Regardless of your cat’s fur length, it needs regular grooming and brushing to keep their skin and coats healthy. This will also prevent matting and reduce hairball formation and shedding. Contrary to common knowledge, cats can actually be bathed. The earlier you introduce them to bathing, the easier they will adapt to it. Additionally, have their claws clipped to prevent these from growing into their paws.

Regular grooming will also give you an opportunity to check for skin conditions, injuries, lumps and even fleas. Fleas are definitely a nuisance which can cause skin irritation, hair loss, infection, etc. Also, all it takes is one swallowed flea for your cat to have tapeworms, which is a very common internal parasite. If you are having a major problem with flea or worm control, talk with your vet.

cat teethYes, They Also Need Dental Care

Dental problems – abscess, tooth loss, tooth pain, gum disease – are common in many animals, and your cat is not an exemption.

Studies have shown that about 70% of cats start to show signs of dental problems by age three. The good news is, this is preventable. Through regular brushing or oral cleaning, your cat’s teeth are kept strong and healthy.

cat at vetRegular Veterinary Checks are Vital

You may never know that there is something wrong until your cat starts to show signs of a problem. With regular visits to your veterinarian, you can ensure that your cat’s health is maintained and receives the necessary vaccinations. Regular check-ups will also help detect possible problems in their earliest stage so that appropriate solutions are employed before these become worse.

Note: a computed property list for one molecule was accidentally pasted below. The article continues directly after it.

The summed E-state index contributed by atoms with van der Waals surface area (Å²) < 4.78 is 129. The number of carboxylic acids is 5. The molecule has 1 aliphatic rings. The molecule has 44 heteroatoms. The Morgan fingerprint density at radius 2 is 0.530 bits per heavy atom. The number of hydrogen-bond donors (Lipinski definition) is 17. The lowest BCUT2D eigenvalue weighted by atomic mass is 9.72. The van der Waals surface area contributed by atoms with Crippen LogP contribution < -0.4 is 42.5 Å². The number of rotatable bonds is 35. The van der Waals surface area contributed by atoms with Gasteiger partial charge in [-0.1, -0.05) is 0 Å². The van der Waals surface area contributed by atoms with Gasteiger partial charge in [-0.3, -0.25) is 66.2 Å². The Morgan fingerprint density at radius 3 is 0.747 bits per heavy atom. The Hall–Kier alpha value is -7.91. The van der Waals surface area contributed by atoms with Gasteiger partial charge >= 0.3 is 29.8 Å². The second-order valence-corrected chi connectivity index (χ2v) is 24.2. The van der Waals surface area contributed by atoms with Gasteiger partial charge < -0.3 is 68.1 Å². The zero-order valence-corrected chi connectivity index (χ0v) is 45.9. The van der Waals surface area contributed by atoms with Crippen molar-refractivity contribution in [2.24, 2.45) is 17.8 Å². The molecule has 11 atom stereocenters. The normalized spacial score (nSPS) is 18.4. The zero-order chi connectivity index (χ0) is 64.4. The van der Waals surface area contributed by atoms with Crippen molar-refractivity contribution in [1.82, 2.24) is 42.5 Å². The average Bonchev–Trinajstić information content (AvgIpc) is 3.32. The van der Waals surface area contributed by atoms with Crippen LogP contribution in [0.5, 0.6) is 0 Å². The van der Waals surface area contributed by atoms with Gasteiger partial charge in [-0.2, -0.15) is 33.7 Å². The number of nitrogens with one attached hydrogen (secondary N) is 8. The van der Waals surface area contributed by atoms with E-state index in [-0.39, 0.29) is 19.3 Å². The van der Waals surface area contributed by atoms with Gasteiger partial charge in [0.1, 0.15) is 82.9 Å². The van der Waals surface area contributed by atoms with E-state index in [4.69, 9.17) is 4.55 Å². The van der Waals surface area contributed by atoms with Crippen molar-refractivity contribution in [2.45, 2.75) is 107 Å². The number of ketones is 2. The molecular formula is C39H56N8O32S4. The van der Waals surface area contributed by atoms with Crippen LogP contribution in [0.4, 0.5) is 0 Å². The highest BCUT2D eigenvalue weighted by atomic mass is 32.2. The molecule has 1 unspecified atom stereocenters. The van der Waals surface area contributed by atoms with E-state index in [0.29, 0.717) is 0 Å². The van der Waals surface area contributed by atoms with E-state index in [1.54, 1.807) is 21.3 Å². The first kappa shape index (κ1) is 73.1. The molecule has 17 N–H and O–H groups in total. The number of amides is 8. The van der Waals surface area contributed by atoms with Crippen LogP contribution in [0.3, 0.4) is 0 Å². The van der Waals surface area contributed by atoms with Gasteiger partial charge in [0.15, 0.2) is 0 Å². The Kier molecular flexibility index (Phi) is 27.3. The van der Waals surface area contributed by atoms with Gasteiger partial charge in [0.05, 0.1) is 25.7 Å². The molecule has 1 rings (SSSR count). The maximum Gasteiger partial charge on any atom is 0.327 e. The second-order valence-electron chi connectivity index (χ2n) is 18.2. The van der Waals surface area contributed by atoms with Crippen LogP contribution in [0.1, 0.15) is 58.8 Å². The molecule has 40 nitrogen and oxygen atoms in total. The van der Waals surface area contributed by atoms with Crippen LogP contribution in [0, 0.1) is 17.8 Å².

Having a cat as part of your family comes with certain responsibilities. Like any other pet, your feline companion requires love, safe environment, proper nutrition, time and veterinary care. Ensuring that all these are properly met will provide your furry family with a long and healthy life he will surely enjoy to the fullest.


Author: Jordan Walker

jordanwalkerJordan is the lead content curator for Coops And Cages as well as a couple of other pet related blogs. His passion for animals is only matched by his love for ‘attempting’ to play the guitar. If you would like to catch him, you can via Twitter: @JordanWalker82

About Mary Rowen

My three published novels, LEAVING THE BEACH (a 2016 IPPY Award winner), LIVING BY EAR, and IT DOESN'T HAVE TO BE THAT WAY focus on women figuring out who they are and what they want from life. Music and musicians have a way of finding their way into the stories. I live in the Boston area with my family and pets.
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7 Responses to Tips to Keep Your Feline Companion Healthy

  1. Ralph says:

    My cats would tear me to shreds if I tried to give them a bath, but they do love to be wiped down with a sheet from a kitchen roll, as it’s imprinted on them when I used sheets to dry the rain off them when they were kittens 😀 ❤


  2. I had to put my 16-year-old cat down last week, but the vet noted how much I had done right over the course of his life that allowed him to live so long.

    Liked by 1 person

  3. Mary Rowen says:

    Oh Jeri, I’m so, so sorry. That is such a hard thing to do–our pets are family. Hugs to you. I imagine it must help with the pain a bit to know that you were a great friend and parent to your kitty. xo